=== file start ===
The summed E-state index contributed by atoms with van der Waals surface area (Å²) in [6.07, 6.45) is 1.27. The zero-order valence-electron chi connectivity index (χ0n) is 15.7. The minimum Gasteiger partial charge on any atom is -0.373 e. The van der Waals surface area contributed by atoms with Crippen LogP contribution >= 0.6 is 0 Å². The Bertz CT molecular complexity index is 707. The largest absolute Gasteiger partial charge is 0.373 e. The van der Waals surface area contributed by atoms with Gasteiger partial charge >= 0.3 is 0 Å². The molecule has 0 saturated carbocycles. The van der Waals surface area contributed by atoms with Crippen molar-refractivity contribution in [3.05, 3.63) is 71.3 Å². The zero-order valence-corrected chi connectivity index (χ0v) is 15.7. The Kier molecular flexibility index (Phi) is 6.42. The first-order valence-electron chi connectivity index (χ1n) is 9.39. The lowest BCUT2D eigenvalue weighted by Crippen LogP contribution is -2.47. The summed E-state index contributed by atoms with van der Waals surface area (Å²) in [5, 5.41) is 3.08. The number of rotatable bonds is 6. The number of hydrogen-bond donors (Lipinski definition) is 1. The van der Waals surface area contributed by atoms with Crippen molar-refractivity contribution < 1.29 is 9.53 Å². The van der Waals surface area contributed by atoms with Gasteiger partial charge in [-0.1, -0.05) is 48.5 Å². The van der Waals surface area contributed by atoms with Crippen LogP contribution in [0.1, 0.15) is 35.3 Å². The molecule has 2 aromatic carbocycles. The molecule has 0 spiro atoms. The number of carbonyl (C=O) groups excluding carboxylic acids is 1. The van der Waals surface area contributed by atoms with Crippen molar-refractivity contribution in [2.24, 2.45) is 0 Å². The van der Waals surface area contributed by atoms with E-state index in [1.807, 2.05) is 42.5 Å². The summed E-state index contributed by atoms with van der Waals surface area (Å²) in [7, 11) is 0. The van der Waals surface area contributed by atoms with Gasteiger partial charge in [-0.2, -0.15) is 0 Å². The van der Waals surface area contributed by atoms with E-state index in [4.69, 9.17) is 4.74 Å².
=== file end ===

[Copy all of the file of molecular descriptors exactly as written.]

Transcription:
The summed E-state index contributed by atoms with van der Waals surface area (Å²) in [6.07, 6.45) is 1.27. The zero-order valence-electron chi connectivity index (χ0n) is 15.7. The minimum Gasteiger partial charge on any atom is -0.373 e. The van der Waals surface area contributed by atoms with Crippen LogP contribution >= 0.6 is 0 Å². The Bertz CT molecular complexity index is 707. The largest absolute Gasteiger partial charge is 0.373 e. The van der Waals surface area contributed by atoms with Gasteiger partial charge >= 0.3 is 0 Å². The molecule has 0 saturated carbocycles. The van der Waals surface area contributed by atoms with Crippen molar-refractivity contribution in [3.05, 3.63) is 71.3 Å². The zero-order valence-corrected chi connectivity index (χ0v) is 15.7. The Kier molecular flexibility index (Phi) is 6.42. The first-order valence-electron chi connectivity index (χ1n) is 9.39. The lowest BCUT2D eigenvalue weighted by Crippen LogP contribution is -2.47. The summed E-state index contributed by atoms with van der Waals surface area (Å²) in [5, 5.41) is 3.08. The number of rotatable bonds is 6. The number of hydrogen-bond donors (Lipinski definition) is 1. The van der Waals surface area contributed by atoms with Crippen molar-refractivity contribution < 1.29 is 9.53 Å². The van der Waals surface area contributed by atoms with Gasteiger partial charge in [-0.1, -0.05) is 48.5 Å². The van der Waals surface area contributed by atoms with Crippen LogP contribution in [0.1, 0.15) is 35.3 Å². The molecule has 2 aromatic carbocycles. The molecule has 0 spiro atoms. The number of carbonyl (C=O) groups excluding carboxylic acids is 1. The van der Waals surface area contributed by atoms with Crippen molar-refractivity contribution in [2.24, 2.45) is 0 Å². The van der Waals surface area contributed by atoms with E-state index in [1.807, 2.05) is 42.5 Å². The summed E-state index contributed by atoms with van der Waals surface area (Å²) in [7, 11) is 0. The van der Waals surface area contributed by atoms with Gasteiger partial charge in [-0.2, -0.15) is 0 Å². The van der Waals surface area contributed by atoms with E-state index in [4.69, 9.17) is 4.74 Å².